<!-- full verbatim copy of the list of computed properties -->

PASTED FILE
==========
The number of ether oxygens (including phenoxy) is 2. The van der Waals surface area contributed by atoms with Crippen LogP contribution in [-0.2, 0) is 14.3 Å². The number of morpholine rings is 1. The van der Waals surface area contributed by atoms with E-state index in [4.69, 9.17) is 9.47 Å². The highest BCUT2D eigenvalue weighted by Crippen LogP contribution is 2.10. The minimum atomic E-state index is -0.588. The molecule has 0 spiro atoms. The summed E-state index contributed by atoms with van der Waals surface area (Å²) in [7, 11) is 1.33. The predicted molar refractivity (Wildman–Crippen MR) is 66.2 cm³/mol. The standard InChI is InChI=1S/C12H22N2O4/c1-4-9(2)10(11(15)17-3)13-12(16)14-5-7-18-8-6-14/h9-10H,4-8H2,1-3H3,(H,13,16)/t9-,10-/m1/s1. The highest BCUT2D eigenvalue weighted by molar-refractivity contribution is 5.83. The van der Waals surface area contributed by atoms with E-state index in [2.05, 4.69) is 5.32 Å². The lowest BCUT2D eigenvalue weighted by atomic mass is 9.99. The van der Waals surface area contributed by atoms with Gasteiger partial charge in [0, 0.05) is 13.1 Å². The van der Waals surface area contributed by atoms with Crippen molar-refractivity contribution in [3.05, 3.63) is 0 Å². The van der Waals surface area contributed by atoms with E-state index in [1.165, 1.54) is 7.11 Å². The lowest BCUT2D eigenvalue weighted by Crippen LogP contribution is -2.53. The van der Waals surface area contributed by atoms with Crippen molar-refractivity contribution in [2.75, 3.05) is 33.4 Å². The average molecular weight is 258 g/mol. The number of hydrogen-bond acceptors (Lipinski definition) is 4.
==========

The number of ether oxygens (including phenoxy) is 2. The van der Waals surface area contributed by atoms with Crippen LogP contribution in [-0.2, 0) is 14.3 Å². The number of morpholine rings is 1. The van der Waals surface area contributed by atoms with E-state index in [4.69, 9.17) is 9.47 Å². The highest BCUT2D eigenvalue weighted by Crippen LogP contribution is 2.10. The minimum atomic E-state index is -0.588. The molecule has 0 spiro atoms. The summed E-state index contributed by atoms with van der Waals surface area (Å²) in [7, 11) is 1.33. The predicted molar refractivity (Wildman–Crippen MR) is 66.2 cm³/mol. The standard InChI is InChI=1S/C12H22N2O4/c1-4-9(2)10(11(15)17-3)13-12(16)14-5-7-18-8-6-14/h9-10H,4-8H2,1-3H3,(H,13,16)/t9-,10-/m1/s1. The highest BCUT2D eigenvalue weighted by molar-refractivity contribution is 5.83. The van der Waals surface area contributed by atoms with E-state index in [2.05, 4.69) is 5.32 Å². The lowest BCUT2D eigenvalue weighted by atomic mass is 9.99. The van der Waals surface area contributed by atoms with Gasteiger partial charge in [0, 0.05) is 13.1 Å². The van der Waals surface area contributed by atoms with Crippen molar-refractivity contribution in [3.05, 3.63) is 0 Å². The van der Waals surface area contributed by atoms with E-state index in [1.165, 1.54) is 7.11 Å². The lowest BCUT2D eigenvalue weighted by Crippen LogP contribution is -2.53. The van der Waals surface area contributed by atoms with Crippen molar-refractivity contribution in [2.75, 3.05) is 33.4 Å². The average molecular weight is 258 g/mol. The number of hydrogen-bond acceptors (Lipinski definition) is 4.